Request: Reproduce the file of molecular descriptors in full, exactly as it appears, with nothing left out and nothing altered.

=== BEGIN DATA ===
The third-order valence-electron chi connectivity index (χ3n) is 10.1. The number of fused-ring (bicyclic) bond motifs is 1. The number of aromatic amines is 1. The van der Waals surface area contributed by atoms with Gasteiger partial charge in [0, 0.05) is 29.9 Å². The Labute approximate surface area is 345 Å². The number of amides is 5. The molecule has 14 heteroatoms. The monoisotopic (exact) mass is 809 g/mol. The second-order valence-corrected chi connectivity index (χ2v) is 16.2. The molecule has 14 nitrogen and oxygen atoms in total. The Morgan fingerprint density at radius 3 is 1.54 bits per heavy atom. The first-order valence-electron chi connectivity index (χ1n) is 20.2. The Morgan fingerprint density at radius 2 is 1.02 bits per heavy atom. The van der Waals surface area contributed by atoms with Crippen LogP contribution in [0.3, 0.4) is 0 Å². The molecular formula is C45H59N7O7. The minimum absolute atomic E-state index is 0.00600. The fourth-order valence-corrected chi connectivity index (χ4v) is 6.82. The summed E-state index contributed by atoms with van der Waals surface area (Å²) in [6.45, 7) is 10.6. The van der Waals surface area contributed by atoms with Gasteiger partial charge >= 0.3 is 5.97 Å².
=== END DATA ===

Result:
The third-order valence-electron chi connectivity index (χ3n) is 10.1. The number of fused-ring (bicyclic) bond motifs is 1. The number of aromatic amines is 1. The van der Waals surface area contributed by atoms with Gasteiger partial charge in [0, 0.05) is 29.9 Å². The Labute approximate surface area is 345 Å². The number of amides is 5. The molecule has 14 heteroatoms. The monoisotopic (exact) mass is 809 g/mol. The second-order valence-corrected chi connectivity index (χ2v) is 16.2. The molecule has 14 nitrogen and oxygen atoms in total. The Morgan fingerprint density at radius 3 is 1.54 bits per heavy atom. The first-order valence-electron chi connectivity index (χ1n) is 20.2. The Morgan fingerprint density at radius 2 is 1.02 bits per heavy atom. The van der Waals surface area contributed by atoms with Crippen LogP contribution in [0.3, 0.4) is 0 Å². The molecular formula is C45H59N7O7. The minimum absolute atomic E-state index is 0.00600. The fourth-order valence-corrected chi connectivity index (χ4v) is 6.82. The summed E-state index contributed by atoms with van der Waals surface area (Å²) in [6.45, 7) is 10.6. The van der Waals surface area contributed by atoms with Gasteiger partial charge >= 0.3 is 5.97 Å².